It is possible for someone to receive a brain injury without breaking the skin, bleeding or even showing any immediate signs of distress. Because of this, it is very important for anyone who has suffered any type of head trauma to seek medical attention. Children are especially susceptible to traumatic brain injuries (TBI), and they are often caused by a collision while playing sports. It is even possible for someone to suffer a TBI simply by having their head shaken.
Main Causes of Brain Injuries
According to our traumatic brain injury lawyer, in addition to sports, the main causes of brain injuries are falls, traffic accidents, being struck by something and assault. Although falls are the most common cause of a TBI, traffic accidents lead to the most fatalities. In fact, almost 32 percent of all TBI related fatalities occurred as a result of a car crash.
What exactly is a TBI?
A TBI can be caused by a wide range of things, including the main causes listed above, and the severity of it can also vary greatly. Some people who suffer a TBI will exhibit little to no symptoms, but others might showcase an extreme change in personality, memory loss, emotional issues and difficulty with both physical activity and speaking. If you or your child has suffered from any head injury, you should go to the ER or your primary care physician. A doctor will most likely run a wide range of tests to determine the severity of the injury. Depending on the initial results, an x-ray or MRI might be ordered.
Who is Responsible for My TBI?
If your TBI was caused by a traffic accident, assault or any other action that can be considered negligent, you will most likely be able to sue the individual responsible. For example, if you suffered a TBI because someone was driving while intoxicated and they crashed into your vehicle, they will almost certainly be found liable for your injuries by a jury or a judge. If you find yourself in this situation, you should contact a personal injury attorney.
Filing a Lawsuit
Because a TBI cannot be seen, it is common for people to claim that the person who has filed a lawsuit against them is faking their injury. To combat this problem, you should consider obtaining an expert medical witness to testify on your behalf. The doctor who diagnosed you should also make a statement, either in person or via a letter, to back up your claim. Make sure that you provide all applicable evidence to the court, including a copy of your medical records. If an MRI was performed or any x-rays were taken, you should obtain copies to present as evidence. An expert medical witness can help interpret all of these items for the court.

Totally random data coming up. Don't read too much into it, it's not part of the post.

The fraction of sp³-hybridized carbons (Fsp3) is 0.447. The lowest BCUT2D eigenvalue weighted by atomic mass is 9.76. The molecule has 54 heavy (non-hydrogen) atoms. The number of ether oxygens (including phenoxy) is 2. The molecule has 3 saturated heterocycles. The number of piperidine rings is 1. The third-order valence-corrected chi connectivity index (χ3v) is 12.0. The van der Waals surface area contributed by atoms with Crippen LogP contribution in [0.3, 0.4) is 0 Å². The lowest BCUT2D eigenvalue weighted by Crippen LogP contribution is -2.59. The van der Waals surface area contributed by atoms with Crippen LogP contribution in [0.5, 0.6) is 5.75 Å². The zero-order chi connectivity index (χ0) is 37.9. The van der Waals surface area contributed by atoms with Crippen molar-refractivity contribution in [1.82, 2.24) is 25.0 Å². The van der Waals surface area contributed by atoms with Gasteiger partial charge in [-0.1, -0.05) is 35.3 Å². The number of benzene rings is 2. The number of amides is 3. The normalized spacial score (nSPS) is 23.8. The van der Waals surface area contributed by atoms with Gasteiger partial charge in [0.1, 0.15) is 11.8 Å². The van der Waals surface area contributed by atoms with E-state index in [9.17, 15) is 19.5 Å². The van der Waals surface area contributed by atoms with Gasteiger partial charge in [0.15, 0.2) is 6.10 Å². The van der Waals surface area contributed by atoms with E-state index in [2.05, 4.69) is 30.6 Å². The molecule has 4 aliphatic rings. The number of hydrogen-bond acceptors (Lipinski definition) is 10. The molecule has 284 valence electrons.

It is important to consider the long-term impact that the TBI will have on your life. In other words, if you have not already healed from your injury when you file a lawsuit, it is possible that you might never fully heal. Any life altering injury will be treated differently by a judge than something that you have already bounced back from, so it is vital to make sure that the judge or jury understands the full extent of your injuries. In either case, you should definitely seek reimbursement for your medical bills and lost wages. If you are now disabled, you should also ask for a settlement that includes the wages that you were anticipated to make throughout the rest of your life.
Anthony Joseph is a freelance author, and a contributing writer for traumatic brain injury lawyer Randy Sevenish. His firm knows from experience how to conduct a thorough investigation of each brain injury claim. They pursue every possible route to ensure that you and your family receive the compensation you deserve, including considering any liability from third parties such as manufacturers, employers, or hospitals.